Implementing a spout

When a topology is submitted, Storm calls the open method on all of the spouts. In the open method, the spouts can prepare themselves by setting up a socket connection, reading data from a file and so on. In our job, we read the demo data from a file into the array called _inputContent. After the open method is called, Storm continuously calls the nextTuple function.

This function reads the input from the array, then parses and sends (emits) it along in the job. When sending data between tasks, the schema of the data must be defined. This is done by implementing the function called declareOutputFields.

The function tells Storm that each tuple emitted from the spout will contain a user-id, a short geohash, a full geohash and a timestamp.

Implementing the bolt

Create a new class called “processor” and make it implement the interface called IRichBolt. This interface declares a set of functions, but for this short post, we will only need to consider one of them.

The execute method is called each time a tuple is received. It parses the incoming tuple and extracts the user-id and short geohash. Then it updates for each short geohash a hashSet of unique users (remember a hashSet cannot contain duplicate values). The short geohash represents a larger geographical area than the full geohash, because of the way geohashes work. The size of the geographical regions can be controlled by adjusting the length of the short geohash.

Specifying the topology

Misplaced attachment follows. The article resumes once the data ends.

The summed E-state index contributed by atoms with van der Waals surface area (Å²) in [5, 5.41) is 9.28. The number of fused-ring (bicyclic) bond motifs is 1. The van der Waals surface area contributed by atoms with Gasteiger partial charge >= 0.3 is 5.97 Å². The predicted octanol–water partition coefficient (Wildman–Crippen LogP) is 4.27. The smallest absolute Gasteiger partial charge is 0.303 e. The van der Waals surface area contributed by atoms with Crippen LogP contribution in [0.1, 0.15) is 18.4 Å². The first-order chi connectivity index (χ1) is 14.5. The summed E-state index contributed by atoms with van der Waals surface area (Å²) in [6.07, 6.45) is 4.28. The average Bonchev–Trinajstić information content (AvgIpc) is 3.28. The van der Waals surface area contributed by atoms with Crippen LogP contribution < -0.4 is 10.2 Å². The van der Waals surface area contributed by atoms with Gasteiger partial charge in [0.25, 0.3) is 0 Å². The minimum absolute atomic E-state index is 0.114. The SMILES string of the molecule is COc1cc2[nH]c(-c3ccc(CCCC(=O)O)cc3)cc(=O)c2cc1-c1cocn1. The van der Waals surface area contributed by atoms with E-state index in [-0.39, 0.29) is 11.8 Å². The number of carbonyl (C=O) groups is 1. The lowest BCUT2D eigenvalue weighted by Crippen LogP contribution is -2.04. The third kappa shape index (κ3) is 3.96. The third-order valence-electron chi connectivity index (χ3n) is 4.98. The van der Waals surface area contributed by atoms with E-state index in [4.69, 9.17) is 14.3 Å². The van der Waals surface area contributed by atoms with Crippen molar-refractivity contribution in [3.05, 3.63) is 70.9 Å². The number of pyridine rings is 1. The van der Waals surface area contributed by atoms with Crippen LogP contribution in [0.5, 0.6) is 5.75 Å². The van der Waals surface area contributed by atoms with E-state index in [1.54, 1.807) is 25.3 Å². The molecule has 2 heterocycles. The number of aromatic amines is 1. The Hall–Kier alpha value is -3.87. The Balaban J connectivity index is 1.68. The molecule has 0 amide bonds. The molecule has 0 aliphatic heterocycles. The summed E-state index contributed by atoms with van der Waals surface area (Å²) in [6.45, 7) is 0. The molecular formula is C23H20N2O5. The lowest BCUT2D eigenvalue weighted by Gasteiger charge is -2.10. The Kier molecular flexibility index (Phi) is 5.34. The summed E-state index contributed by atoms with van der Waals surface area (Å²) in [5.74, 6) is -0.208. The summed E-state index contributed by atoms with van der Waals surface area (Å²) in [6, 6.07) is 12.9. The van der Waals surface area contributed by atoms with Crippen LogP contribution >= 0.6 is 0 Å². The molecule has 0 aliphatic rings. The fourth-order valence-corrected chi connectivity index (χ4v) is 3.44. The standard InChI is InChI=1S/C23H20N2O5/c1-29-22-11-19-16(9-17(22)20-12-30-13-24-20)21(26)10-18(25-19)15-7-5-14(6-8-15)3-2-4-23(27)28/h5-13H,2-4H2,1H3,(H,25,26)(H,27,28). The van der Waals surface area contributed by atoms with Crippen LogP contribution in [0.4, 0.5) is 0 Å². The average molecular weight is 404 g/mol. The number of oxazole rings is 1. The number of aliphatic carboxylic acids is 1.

All that is left is to define the topology, which means defining which spouts and bolts to use, and how they are interconnected.

The above topology specification can be visualized by a directed acyclic graph, as shown below.


The spout “input” is run using one task (task 1). The bolt “processor” is run using two tasks (task 2 and 3). The bolt subscribes to the spout called “input” using a fieldsGrouping(shortGeohash), which ensures that all data tuples with the same short geohash will be sent to the same task (either 2 or 3). This guarantees the computation of unique users is correct, no matter how many instances of the bolt “processor” are used.


Now it is time to look at the full source-code at, download it, and execute it before moving on to the second post about deploying Storm on Amazon EC2, which will soon be published.

See below for Storm and Hadoop resources from Safari Books Online.

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Safari Books Online has the content you need

Getting Started with Storm introduces you to Storm, a distributed, JVM-based system for processing streaming data. Through simple tutorials, sample Java code, and a complete real-world scenario, you’ll learn how to build fast, fault-tolerant solutions that process results as soon as the data arrives.
Storm Real-time Processing Cookbook begins with setting up the development environment and then teaches log stream processing. This is followed by real-time payments workflow, distributed RPC, integrating it with other software such as Hadoop and Apache Camel, and more.
Hadoop: The Definitive Guide, 3rd Edition you’ll learn how to build and maintain reliable, scalable, distributed systems with Apache Hadoop. You’ll also find illuminating case studies that demonstrate how Hadoop is used to solve specific problems. This book is ideal for programmers looking to analyze datasets of any size, and for administrators who want to set up and run Hadoop clusters.

Tags: Bolt, Geohash, Hadoop, Low-Latency, open source, Spout, Storm, tuple,